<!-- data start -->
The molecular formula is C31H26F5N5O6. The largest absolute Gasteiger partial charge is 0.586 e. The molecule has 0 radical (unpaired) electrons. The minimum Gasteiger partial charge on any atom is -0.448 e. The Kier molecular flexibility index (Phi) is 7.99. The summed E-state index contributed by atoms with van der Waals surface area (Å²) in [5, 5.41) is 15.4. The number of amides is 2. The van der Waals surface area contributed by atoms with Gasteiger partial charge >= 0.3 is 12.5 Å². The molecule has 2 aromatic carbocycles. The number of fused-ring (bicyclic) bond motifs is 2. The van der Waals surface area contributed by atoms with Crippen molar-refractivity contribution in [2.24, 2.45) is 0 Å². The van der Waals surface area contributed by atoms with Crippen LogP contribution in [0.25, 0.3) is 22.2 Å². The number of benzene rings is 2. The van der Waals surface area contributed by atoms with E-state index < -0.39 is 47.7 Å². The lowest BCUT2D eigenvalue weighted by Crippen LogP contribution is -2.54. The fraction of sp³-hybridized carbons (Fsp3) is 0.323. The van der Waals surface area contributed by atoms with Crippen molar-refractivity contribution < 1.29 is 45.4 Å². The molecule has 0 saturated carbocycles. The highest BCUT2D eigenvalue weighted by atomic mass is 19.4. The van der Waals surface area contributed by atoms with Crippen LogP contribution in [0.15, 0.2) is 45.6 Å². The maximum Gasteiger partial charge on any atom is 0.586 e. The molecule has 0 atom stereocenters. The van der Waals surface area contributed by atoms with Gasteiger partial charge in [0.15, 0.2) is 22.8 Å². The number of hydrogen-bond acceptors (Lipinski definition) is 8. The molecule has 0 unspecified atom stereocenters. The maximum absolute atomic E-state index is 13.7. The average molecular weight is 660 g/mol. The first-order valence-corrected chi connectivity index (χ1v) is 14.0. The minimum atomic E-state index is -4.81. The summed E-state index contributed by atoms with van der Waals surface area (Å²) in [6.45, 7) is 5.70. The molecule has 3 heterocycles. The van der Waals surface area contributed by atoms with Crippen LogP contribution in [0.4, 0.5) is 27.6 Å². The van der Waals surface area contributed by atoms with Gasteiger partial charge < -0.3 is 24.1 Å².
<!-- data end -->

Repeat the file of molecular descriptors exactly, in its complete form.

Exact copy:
The molecular formula is C31H26F5N5O6. The largest absolute Gasteiger partial charge is 0.586 e. The molecule has 0 radical (unpaired) electrons. The minimum Gasteiger partial charge on any atom is -0.448 e. The Kier molecular flexibility index (Phi) is 7.99. The summed E-state index contributed by atoms with van der Waals surface area (Å²) in [5, 5.41) is 15.4. The number of amides is 2. The van der Waals surface area contributed by atoms with Gasteiger partial charge >= 0.3 is 12.5 Å². The molecule has 2 aromatic carbocycles. The number of fused-ring (bicyclic) bond motifs is 2. The van der Waals surface area contributed by atoms with Crippen molar-refractivity contribution in [2.24, 2.45) is 0 Å². The van der Waals surface area contributed by atoms with Crippen LogP contribution in [0.25, 0.3) is 22.2 Å². The number of benzene rings is 2. The van der Waals surface area contributed by atoms with E-state index < -0.39 is 47.7 Å². The lowest BCUT2D eigenvalue weighted by Crippen LogP contribution is -2.54. The fraction of sp³-hybridized carbons (Fsp3) is 0.323. The van der Waals surface area contributed by atoms with Crippen molar-refractivity contribution < 1.29 is 45.4 Å². The molecule has 0 saturated carbocycles. The highest BCUT2D eigenvalue weighted by atomic mass is 19.4. The van der Waals surface area contributed by atoms with Crippen LogP contribution in [0.15, 0.2) is 45.6 Å². The maximum Gasteiger partial charge on any atom is 0.586 e. The molecule has 0 atom stereocenters. The van der Waals surface area contributed by atoms with Gasteiger partial charge in [0.15, 0.2) is 22.8 Å². The number of hydrogen-bond acceptors (Lipinski definition) is 8. The molecule has 0 unspecified atom stereocenters. The maximum absolute atomic E-state index is 13.7. The average molecular weight is 660 g/mol. The first-order valence-corrected chi connectivity index (χ1v) is 14.0. The minimum atomic E-state index is -4.81. The summed E-state index contributed by atoms with van der Waals surface area (Å²) in [6.45, 7) is 5.70. The molecule has 3 heterocycles. The van der Waals surface area contributed by atoms with Crippen LogP contribution in [0.4, 0.5) is 27.6 Å². The van der Waals surface area contributed by atoms with Gasteiger partial charge < -0.3 is 24.1 Å².